(Info provided by MichelleM77.)

Most complete chart:

http://tinyurl.com/2dslk5
(Page 6.)

How much sleeved pastry filling to use by cake size:

http://tinyurl.com/2gay6n

http://forum.cakecentral.com/cake-decorating-ftopict-562527.html

Sleeved pastry fillings:

http://www.countrykitchensa.com/catalog/mini.aspx?T=1&ShopId=38&CatId=532&SubCatId=798

http://www.thebakerskitchen.com/BAKEWARE_SHOPPE/Baking_Ingredients/Pastry_Filling/pastry_fillings.htm

How to stack/tier cakes:

http://tinyurl.com/y22z72
(Has complete and accurate directions.)

More on SPS:

http://forum.cakecentral.com/cake-decorating-ftopict-561846-.html
(See Leahs post.)

(Illustrated) How to cut level dowels by indydebi:

http://forum.cakecentral.com/cake-decorating-ftopict-434013-.html

Wilton's tiered cake help links:

http://www.wilton.com/wedding/makecake/index.cfm

How to prevent bulging layers:

http://forum.cakecentral.com/cake-decorating-ftopict-33188-.html

Faux Fondant (Viva paper towel method):

http://www.cakecentral.com/article10-How-To-Create-Faux-Fondant-The-Paper-Towel-Method----Viva.html

Melvira (foam roller method):

http://forum.cakecentral.com/cake-decorating-ftopict-47753-.html

How to professionally ice a cake:

http://forum.cakecentral.com/cake-decorating-ftopict-82411-.html

All four Wilton cake preparation and servings charts:
(Gives batter requirements by pan size, as well as recommended baking temps. and times and much more.)

http://www.wilton.com/cake/cakeprep/baking/times/index.cfm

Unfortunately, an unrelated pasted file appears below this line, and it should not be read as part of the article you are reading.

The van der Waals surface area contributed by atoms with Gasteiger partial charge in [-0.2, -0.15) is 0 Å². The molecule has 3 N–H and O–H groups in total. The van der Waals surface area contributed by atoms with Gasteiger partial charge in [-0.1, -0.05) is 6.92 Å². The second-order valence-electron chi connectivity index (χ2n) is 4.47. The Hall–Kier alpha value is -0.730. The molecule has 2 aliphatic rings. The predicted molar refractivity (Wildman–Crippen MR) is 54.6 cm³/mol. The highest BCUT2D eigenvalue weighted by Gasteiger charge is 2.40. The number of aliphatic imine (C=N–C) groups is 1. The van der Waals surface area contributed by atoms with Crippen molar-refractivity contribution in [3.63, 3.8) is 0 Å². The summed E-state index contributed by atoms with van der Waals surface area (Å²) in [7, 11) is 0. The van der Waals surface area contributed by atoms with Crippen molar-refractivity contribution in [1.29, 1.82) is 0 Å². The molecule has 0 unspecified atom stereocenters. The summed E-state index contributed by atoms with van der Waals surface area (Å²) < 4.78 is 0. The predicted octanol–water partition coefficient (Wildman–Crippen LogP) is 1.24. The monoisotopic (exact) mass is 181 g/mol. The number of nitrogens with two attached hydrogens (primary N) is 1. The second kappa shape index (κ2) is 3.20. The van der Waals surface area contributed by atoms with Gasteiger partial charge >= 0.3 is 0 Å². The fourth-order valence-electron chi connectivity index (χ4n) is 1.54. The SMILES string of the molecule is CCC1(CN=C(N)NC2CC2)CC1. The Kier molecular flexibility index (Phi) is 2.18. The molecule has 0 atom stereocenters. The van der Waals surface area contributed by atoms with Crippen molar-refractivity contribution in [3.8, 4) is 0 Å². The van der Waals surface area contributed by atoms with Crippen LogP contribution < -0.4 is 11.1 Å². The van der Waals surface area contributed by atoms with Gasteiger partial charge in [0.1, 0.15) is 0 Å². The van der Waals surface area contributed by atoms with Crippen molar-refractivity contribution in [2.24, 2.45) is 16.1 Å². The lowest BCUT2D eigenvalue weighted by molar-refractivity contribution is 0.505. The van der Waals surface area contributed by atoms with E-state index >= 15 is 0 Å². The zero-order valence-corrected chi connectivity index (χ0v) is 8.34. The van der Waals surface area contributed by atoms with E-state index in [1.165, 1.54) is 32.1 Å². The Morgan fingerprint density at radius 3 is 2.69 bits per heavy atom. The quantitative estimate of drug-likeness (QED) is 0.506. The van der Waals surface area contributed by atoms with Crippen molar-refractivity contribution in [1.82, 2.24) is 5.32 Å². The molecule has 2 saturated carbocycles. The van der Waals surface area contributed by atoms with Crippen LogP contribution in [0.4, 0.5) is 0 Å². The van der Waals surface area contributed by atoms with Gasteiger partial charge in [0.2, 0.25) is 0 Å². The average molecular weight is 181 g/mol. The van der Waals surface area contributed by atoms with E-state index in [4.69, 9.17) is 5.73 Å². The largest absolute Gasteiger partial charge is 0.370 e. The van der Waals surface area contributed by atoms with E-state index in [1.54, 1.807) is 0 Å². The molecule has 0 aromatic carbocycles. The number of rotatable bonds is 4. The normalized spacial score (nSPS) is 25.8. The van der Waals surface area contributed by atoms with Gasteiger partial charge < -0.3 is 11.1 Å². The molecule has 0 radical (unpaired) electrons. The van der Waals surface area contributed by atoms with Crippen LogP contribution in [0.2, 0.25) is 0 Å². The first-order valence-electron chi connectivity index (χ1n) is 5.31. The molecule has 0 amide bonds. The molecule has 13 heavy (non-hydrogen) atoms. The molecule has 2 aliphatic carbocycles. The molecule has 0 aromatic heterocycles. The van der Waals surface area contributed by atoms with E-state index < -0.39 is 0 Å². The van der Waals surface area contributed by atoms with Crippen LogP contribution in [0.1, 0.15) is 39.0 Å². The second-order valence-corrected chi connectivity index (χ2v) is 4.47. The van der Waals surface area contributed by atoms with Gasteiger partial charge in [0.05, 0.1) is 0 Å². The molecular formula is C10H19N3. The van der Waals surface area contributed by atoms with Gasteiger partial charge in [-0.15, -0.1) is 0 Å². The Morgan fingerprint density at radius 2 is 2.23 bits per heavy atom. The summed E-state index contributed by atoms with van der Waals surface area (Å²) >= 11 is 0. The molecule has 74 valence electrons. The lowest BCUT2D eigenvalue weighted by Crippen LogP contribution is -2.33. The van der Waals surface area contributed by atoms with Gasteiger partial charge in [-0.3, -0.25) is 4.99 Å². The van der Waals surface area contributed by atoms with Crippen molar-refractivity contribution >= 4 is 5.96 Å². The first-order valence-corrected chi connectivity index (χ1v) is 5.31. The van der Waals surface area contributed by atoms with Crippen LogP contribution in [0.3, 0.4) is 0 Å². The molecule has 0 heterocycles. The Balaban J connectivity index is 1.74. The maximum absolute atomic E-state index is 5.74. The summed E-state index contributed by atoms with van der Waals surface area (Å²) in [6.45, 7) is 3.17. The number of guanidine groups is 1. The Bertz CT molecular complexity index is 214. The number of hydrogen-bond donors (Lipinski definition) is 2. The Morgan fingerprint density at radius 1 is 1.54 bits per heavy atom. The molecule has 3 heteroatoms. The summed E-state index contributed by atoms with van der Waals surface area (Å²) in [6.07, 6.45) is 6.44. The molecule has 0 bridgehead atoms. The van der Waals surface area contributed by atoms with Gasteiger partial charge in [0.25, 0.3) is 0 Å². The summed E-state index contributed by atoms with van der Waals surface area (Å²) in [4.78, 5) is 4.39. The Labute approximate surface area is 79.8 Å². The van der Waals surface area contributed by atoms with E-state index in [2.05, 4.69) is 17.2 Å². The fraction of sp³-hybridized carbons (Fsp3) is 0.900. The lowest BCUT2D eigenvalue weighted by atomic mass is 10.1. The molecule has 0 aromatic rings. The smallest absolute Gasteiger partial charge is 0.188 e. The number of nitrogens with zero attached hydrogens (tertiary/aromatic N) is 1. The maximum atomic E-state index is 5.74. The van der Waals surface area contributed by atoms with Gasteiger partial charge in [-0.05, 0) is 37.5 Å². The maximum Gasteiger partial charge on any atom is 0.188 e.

Also recommend using the bake-even strips and flower nails/heating cores in cakes 10" diameter or more, and 3" deep pans.

Nail/Heating Core Threads:

http://forum.cakecentral.com/cake-decorating-ftopict-46493-.html

http://forum.cakecentral.com/cake-decorating-ftopict-41351-.html

Make Your Own Cake/Pan Release:

http://forum.cakecentral.com/cake-decorating-ftopict-54367-.html

The WASC cake is a doctored cake mix recipe that is very moist and tasty and very reliable.

Heres' the expanded flavors recipe:

http://tinyurl.com/2cu8s4
(Using DH white cake mixes, a full recipe makes a tad over 14 cups of batter.)

Original WASC cake recipe by kakeladi:

http://forum.cakecentral.com/cake-decorating-ftopict-584319-.html

Another WASC chocolate variation:

http://forum.cakecentral.com/cake-decorating-ftopict-587744-.html

My favorite b/c is cakemanOH's hi-ratio Brite White recipe:
(Lost my source for icing base, but puzzlegut makes it without all the time.)

http://www.cakecentral.com/cake_recipe-2375-Brite-White-Buttercream-Icing.html

Sugarshack's hi-ratio icing recipe and Tips:

http://www.cakecentral.com/cake_recipe-5163-Sugarshacks-icing-and-Tips.html

Everything you ever wanted to know about hi-ratio shortening:

http://forum.cakecentral.com/cake-decorating-ftopict-219731-.html

Popular Crisco based b/c recipes:

http://www.cakecentral.com/cake_recipe-4123-High-Humidity-Buttercream.html

http://www.cakecentral.com/cake_recipe-6992-Indydebis-Crisco-Based-Buttercream-Icing.html

Fondant and MMF recipes:

http://www.cakecentral.com/modules.php?name=Recipes&sort=recipename&sort_dir=ASC&op=search&chname=X&chingredients=X&searchtext=&cat_id=60&x=31&y=4

http://www.cakecentral.com/modules.php?name=Recipes&sort=recipename&sort_dir=ASC&op=search&chname=X&chingredients=X&searchtext=mmf&cat_id=-1&x=30&y=7

Illustrated how-to on cutting neat slices of tiered cake:
(Indydebi's method is so much better and easier than Wilton's.)

http://cateritsimple.com/_wsn/page19.html

HTH


nolansmadrr Posted 10 Dec 2013 , 6:10am
post #27 of 27

wow...five years after this posting and I am making my first tiered cake. thanks so much for your help!